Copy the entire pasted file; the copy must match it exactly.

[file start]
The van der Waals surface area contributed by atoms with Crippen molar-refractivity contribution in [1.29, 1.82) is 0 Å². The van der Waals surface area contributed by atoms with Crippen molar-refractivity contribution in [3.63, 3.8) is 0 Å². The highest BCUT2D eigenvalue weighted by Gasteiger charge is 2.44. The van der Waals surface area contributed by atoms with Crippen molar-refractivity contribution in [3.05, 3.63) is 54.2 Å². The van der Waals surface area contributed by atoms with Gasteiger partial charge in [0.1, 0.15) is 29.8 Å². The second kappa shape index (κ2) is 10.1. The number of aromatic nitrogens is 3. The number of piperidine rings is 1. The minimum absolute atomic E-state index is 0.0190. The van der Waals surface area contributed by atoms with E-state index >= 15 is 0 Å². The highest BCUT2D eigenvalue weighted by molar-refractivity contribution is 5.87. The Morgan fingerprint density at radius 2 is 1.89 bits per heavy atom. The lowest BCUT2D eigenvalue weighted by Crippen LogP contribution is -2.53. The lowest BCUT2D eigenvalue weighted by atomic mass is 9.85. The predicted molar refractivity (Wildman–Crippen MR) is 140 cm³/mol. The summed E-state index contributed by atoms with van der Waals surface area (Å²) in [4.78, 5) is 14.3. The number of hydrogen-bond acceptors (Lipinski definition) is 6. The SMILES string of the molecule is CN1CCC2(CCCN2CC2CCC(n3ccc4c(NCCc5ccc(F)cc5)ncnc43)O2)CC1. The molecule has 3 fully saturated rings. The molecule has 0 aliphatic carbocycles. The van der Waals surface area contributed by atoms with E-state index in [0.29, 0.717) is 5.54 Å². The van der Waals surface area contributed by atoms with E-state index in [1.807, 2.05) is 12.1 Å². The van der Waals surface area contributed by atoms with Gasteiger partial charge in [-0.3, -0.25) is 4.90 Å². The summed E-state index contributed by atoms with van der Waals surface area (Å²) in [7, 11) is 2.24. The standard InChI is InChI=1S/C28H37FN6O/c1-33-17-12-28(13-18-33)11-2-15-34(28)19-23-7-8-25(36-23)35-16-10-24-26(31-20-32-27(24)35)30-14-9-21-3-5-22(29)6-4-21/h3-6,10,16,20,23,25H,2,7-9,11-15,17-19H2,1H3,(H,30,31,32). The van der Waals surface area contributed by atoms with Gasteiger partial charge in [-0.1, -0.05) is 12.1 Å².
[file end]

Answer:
The van der Waals surface area contributed by atoms with Crippen molar-refractivity contribution in [1.29, 1.82) is 0 Å². The van der Waals surface area contributed by atoms with Crippen molar-refractivity contribution in [3.63, 3.8) is 0 Å². The highest BCUT2D eigenvalue weighted by Gasteiger charge is 2.44. The van der Waals surface area contributed by atoms with Crippen molar-refractivity contribution in [3.05, 3.63) is 54.2 Å². The van der Waals surface area contributed by atoms with Gasteiger partial charge in [0.1, 0.15) is 29.8 Å². The second kappa shape index (κ2) is 10.1. The number of aromatic nitrogens is 3. The number of piperidine rings is 1. The minimum absolute atomic E-state index is 0.0190. The van der Waals surface area contributed by atoms with E-state index >= 15 is 0 Å². The highest BCUT2D eigenvalue weighted by molar-refractivity contribution is 5.87. The Morgan fingerprint density at radius 2 is 1.89 bits per heavy atom. The lowest BCUT2D eigenvalue weighted by Crippen LogP contribution is -2.53. The lowest BCUT2D eigenvalue weighted by atomic mass is 9.85. The predicted molar refractivity (Wildman–Crippen MR) is 140 cm³/mol. The summed E-state index contributed by atoms with van der Waals surface area (Å²) in [4.78, 5) is 14.3. The number of hydrogen-bond acceptors (Lipinski definition) is 6. The SMILES string of the molecule is CN1CCC2(CCCN2CC2CCC(n3ccc4c(NCCc5ccc(F)cc5)ncnc43)O2)CC1. The molecule has 3 fully saturated rings. The molecule has 0 aliphatic carbocycles. The van der Waals surface area contributed by atoms with E-state index in [0.29, 0.717) is 5.54 Å². The van der Waals surface area contributed by atoms with E-state index in [1.807, 2.05) is 12.1 Å². The van der Waals surface area contributed by atoms with Gasteiger partial charge in [-0.3, -0.25) is 4.90 Å². The summed E-state index contributed by atoms with van der Waals surface area (Å²) in [7, 11) is 2.24. The standard InChI is InChI=1S/C28H37FN6O/c1-33-17-12-28(13-18-33)11-2-15-34(28)19-23-7-8-25(36-23)35-16-10-24-26(31-20-32-27(24)35)30-14-9-21-3-5-22(29)6-4-21/h3-6,10,16,20,23,25H,2,7-9,11-15,17-19H2,1H3,(H,30,31,32). The van der Waals surface area contributed by atoms with Gasteiger partial charge in [-0.1, -0.05) is 12.1 Å².